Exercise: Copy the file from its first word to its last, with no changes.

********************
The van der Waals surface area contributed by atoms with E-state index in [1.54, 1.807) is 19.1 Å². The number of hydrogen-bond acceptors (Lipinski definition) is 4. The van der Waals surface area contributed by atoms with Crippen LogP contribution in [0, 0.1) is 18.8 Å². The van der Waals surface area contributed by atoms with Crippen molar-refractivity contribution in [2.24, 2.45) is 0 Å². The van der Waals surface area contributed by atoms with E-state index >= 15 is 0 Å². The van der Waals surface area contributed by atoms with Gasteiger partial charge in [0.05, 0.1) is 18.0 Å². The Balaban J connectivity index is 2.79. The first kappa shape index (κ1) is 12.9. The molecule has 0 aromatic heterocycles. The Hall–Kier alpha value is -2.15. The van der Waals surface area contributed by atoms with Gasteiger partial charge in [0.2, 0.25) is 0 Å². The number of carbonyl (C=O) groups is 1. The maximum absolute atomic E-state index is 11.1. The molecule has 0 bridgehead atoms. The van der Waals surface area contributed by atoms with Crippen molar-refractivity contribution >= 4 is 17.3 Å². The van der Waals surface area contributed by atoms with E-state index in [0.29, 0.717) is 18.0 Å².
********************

The van der Waals surface area contributed by atoms with E-state index in [1.54, 1.807) is 19.1 Å². The number of hydrogen-bond acceptors (Lipinski definition) is 4. The van der Waals surface area contributed by atoms with Crippen LogP contribution in [0, 0.1) is 18.8 Å². The van der Waals surface area contributed by atoms with Crippen molar-refractivity contribution in [2.24, 2.45) is 0 Å². The van der Waals surface area contributed by atoms with E-state index >= 15 is 0 Å². The van der Waals surface area contributed by atoms with Gasteiger partial charge in [0.05, 0.1) is 18.0 Å². The Balaban J connectivity index is 2.79. The first kappa shape index (κ1) is 12.9. The molecule has 0 aromatic heterocycles. The Hall–Kier alpha value is -2.15. The van der Waals surface area contributed by atoms with Gasteiger partial charge in [0.2, 0.25) is 0 Å². The number of carbonyl (C=O) groups is 1. The maximum absolute atomic E-state index is 11.1. The molecule has 0 bridgehead atoms. The van der Waals surface area contributed by atoms with Crippen molar-refractivity contribution >= 4 is 17.3 Å². The van der Waals surface area contributed by atoms with E-state index in [0.29, 0.717) is 18.0 Å².